At Peril: Stories of Injustice

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Univ of Massachusetts Press, 2003 - Political Science - 328 pages

At its heart, this book is a collection of personal accounts that speak to a variety of social concerns, from youth crime and domestic violence to public education and health care. Told by children as well as adults, these stories offer illuminating if sometimes disturbing testimony about the circumstances of life in the contemporary United States. One story, for example, depicts the precarious world of a thirteen-year-old drug dealer. Another presents the searing narrative of a woman convicted of killing her abusive husband. Still another tells the painful saga of an "atomic" war veteran fighting the ravages of a disease induced and then denied by his own government.

If the stories gathered by Thomas J. Cottle seem removed from the experience of some Americans, his telling of them often blurs the line between the extraordinary and the ordinary. As he explains in his introduction, the rules and rituals, institutions and conventions that define our social life link us in a fragile web of interdependence, what Cottle calls "the ecology of peril." Viewed in this light, the lives we lead are all in some sense "at risk," ever vulnerable to the harsh vicissitudes of inequity and injustice.

Cottle organizes his narratives into four sections -- on the perils of health, family, school, and society at large. He concludes with an afterword that addresses some of the methodological issues raised by his approach. A blend of subjective insight and objective assessment, art and science, this book represents a vision of sociology as Cottle has practiced and refined it for more than thirty years. Alternately described as "story sociology" or "life study research," its aim is to recover the personal, human dimension so often overlooked in the scientific study of society.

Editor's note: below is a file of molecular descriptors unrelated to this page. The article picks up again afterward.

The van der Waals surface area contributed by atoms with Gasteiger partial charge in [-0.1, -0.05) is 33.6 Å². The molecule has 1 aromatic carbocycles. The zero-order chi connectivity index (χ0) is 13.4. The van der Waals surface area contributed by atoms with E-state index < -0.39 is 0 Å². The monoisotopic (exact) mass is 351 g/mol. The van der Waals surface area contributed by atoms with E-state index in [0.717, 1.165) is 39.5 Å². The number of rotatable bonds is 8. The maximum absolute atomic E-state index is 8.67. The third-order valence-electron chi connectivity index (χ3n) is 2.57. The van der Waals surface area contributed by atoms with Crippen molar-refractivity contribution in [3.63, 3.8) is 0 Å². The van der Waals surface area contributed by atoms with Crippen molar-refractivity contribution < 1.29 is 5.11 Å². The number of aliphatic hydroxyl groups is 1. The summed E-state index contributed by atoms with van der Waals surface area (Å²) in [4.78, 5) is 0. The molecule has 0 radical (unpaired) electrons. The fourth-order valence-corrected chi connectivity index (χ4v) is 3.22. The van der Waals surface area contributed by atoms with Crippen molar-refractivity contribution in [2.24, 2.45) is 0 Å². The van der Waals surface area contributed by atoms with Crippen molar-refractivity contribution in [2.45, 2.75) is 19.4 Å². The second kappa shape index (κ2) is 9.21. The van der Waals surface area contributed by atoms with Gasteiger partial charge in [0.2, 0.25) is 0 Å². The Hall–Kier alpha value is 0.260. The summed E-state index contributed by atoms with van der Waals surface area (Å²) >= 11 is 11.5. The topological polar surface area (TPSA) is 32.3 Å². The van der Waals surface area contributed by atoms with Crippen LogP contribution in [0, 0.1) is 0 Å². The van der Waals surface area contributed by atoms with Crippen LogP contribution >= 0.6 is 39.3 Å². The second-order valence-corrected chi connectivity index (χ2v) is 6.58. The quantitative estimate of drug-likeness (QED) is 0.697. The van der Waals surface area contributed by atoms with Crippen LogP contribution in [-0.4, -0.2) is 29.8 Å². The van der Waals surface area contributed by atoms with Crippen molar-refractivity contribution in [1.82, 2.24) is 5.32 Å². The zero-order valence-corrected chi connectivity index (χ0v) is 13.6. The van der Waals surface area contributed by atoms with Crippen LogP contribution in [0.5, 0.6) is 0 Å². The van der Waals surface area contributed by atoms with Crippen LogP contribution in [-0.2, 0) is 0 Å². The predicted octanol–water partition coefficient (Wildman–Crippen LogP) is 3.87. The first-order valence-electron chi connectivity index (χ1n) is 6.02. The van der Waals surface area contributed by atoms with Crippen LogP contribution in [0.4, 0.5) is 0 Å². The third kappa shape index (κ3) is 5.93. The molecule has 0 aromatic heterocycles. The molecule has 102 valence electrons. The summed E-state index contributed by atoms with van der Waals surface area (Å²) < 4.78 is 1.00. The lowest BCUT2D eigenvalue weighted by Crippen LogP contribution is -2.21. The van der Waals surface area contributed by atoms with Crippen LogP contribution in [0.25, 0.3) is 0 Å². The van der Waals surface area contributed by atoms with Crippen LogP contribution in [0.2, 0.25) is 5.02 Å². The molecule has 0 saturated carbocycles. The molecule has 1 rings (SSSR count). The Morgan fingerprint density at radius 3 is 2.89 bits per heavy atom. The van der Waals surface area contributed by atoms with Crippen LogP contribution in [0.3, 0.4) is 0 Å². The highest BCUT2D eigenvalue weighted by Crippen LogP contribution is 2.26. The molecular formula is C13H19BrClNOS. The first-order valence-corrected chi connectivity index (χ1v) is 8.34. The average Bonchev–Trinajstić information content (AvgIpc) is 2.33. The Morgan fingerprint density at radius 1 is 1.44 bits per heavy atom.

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At peril: stories of injustice

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Is the 17-year-old boy who shot and killed a 12-year-old because he did not move off the older boy's shadow after being asked three times guilty of murder? Cottle (education, Boston Univ.), the author ... Read full review

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Contents

The Ecology of Peril
1
HEALTH PERIL
29
The Case for Youthful Offenders
34
THE WAITING TIME OF WILSON DIVER
50
MOTHER ON A TRAIN
57
A CHILD WATCHES TELEVISION
62
JUST A PHARMACIST
69
FEELING ILL WITH THE CITY DISEASE
73
SCHOOL CLOSING
153
MY BROTHERS KEEPER
158
TEACHERS AND STUDENTS
166
A RAINY NIGHT OF POETRY
179
A FAMILY PREPARES FOR COLLEGE
183
SOCIETAL PERIL
191
ONE JOB AND THEY WOULDVE HAD SMOOTH SAILING
197
DYING FROM THE LINES
211

FAMILY PERIL
81
A Suicide in the Family
87
RETIREMENT ACCOUNT
114
WOMEN WHO KILL
123
A SON DIES OF AIDS
135
KIDNAPPER
141
SCHOOL PERIL
147
DR PAULIES SNOWSTORM
216
MEN WITH NO ANSWERS
222
HOCKING A LIFE
236
WITNESS TO JOY
240
Life Studies and the Value of Stories
271
NOTES
297
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Page 1 - For the things we have to learn before we can do them, we learn by doing them, eg men become builders by building and lyreplayers by playing the lyre; so too we become just by doing just acts, temperate by doing temperate acts, brave by doing brave acts.
Page 14 - Education has accordingly not only to safeguard an individual against the besetting erroneous tendencies of his own mind — its rashness, presumption, and preference of what chimes with self-interest to objective evidence — but also to undermine and destroy the accumulated and self-perpetuating prejudices of long ages.
Page 16 - ... indeed, it is fair to say that it is almost ignored. Eigenwelt presupposes self-awareness, self-relatedness, and is uniquely present in human beings. But it is not merely a subjective, inner experience; it is rather the basis on which we see the real world in its true perspective, the basis on which we relate. It is a grasping of what something in the world— this bouquet of flowers, this other person— means to me. Suzuki has remarked that in Eastern languages, such as Japanese, adjectives...

About the author (2003)

Thomas J. Cottle is professor of education at Boston University. A clinical psychologist as well as a sociologist, he is the author of more than twenty-five books.

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